This is frustrating because it’s hard to fix problems that don’t seem to exist. Usually, this means your project has merit, is a good fit for the sponsor and the program you applied for, but it just wasn’t as exciting as other proposals. This is another case where talking to the Program Officer is a good way to get some clarification. Hopefully, the Program Officer will give you a sense of how close you were and what factors went into the decision (if, perhaps, there were a few proposals from your subfield and they only funded one). However, if the reviewers weren’t excited about it, you need to revise your proposal to precisely articulate the significance and impact of your project.

The reviewers’ comments don’t seem to be applicable to your project or were discussed in your proposal.

Do not give into the temptation to dismiss the reviewers as wrong. Usually, this means your proposal was not as clear as it could have been. Remember, your reviewers have a lot of proposals to read in a short amount of time and are probably not experts in your subfield. Go back over your proposal and see how distinct and easy it is to read. After you revise it, have colleagues outside your field and/or the Office of Research Development read it and see if they can understand it. You can be confident that if people outside your field can get excited about it, so can a tired reviewer with several more proposals to read before the work day is finished.

The reviewers had specific technical concerns.

This is the easiest to fix because it just requires revisions to the project plan. Either the information wasn’t there and you need to add it, or it was there but it wasn’t fully explained and you just need to clarify.

The reviewers thought the scope was either too ambitious or not ambitious enough.

If the reviewers might be correct, then talk to your colleagues. If you think the scope is appropriate, then you need to rework the proposal to reflect the scope. Often, this can be solved by adding detail in the project plan and a timeline showing how long it will take to do each task. If reviewers felt it was too ambitious, you need to go into more detail about your qualifications and how your experience shows how you can do what you said you will.

The reviewers didn’t think your project was a good fit.

This requires you to talk to the Program Officer since that is the person who best knows and understands the program’s priorities. If your project is a good fit, it means you need to rework the proposal so the fit is easier for the reviewers to see. If your project isn’t a good fit, the Program Officer may have a suggestion for another program or solicitation you should to try instead.

The reviewers felt the project wasn’t significant enough.

This is one of the harder problems to correct. The first thing you need to do is really assess the project and see if you, after some reflection, agree with the reviewers. Sometimes, the solution is to find a different agency with different desires regarding innovation and impact (this is usually an applied research versus basic research situation) and rework the project to meet their needs. If you think you have the correct agency and the correct level of significance, you need to go back to the keyboard and rewrite the project description to express that point.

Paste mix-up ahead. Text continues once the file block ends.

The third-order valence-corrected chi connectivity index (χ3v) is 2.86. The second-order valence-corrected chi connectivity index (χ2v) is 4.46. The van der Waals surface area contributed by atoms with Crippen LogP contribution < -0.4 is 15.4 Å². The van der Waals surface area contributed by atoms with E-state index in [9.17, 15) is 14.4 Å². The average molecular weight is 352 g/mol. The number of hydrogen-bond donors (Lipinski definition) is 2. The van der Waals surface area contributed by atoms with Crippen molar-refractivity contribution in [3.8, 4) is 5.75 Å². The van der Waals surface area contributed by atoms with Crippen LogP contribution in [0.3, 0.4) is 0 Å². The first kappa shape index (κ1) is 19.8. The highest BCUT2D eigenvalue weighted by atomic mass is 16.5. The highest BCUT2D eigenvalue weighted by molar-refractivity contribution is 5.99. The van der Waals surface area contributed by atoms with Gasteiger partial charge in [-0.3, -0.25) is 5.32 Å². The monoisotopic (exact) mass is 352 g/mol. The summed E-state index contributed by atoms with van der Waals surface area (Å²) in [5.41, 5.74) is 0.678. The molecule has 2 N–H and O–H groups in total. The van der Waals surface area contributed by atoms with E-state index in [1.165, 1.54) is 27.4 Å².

The reviewers were not convinced the project would succeed.

This is usually due to either a lack of preliminary data in the proposal or reviewer concerns that the PI or the research team wasn’t the right fit for the proposed project. There is nothing wrong with a project that is a little risky as long as the risks are clearly identified and managed in the proposal. The best way is to present a work plan clearly showing how the project can still move forward if a particular component of it doesn’t work. Also, adding preliminary data that lessens the risk can calm many reviewer concerns. Preliminary data and publications will also help if the reviewers’ concerns are about the research team. If they do not exist, consider adding a collaborator to the project with the experience the reviewers are wanting. But if your project is high-risk high-reward, consider if it would be a better fit for another program (I am thinking of the NSF EAGER program, but there are some others). If preliminary data really is the problem and you don’t have any, consider a one-year project to allow yourself time and funds to get the data you need or another funder who is more comfortable with higher risk projects. Talking to your Program Officer can also help with this.

Based on what you’ve learned from reading the reviews, talking to the Program Officer, colleagues, and the Office of Research, you can decide your best course of action. But remember, while getting rejected is awful, you can use the experience to develop a proposal that is more likely to be competitive on the next go-round.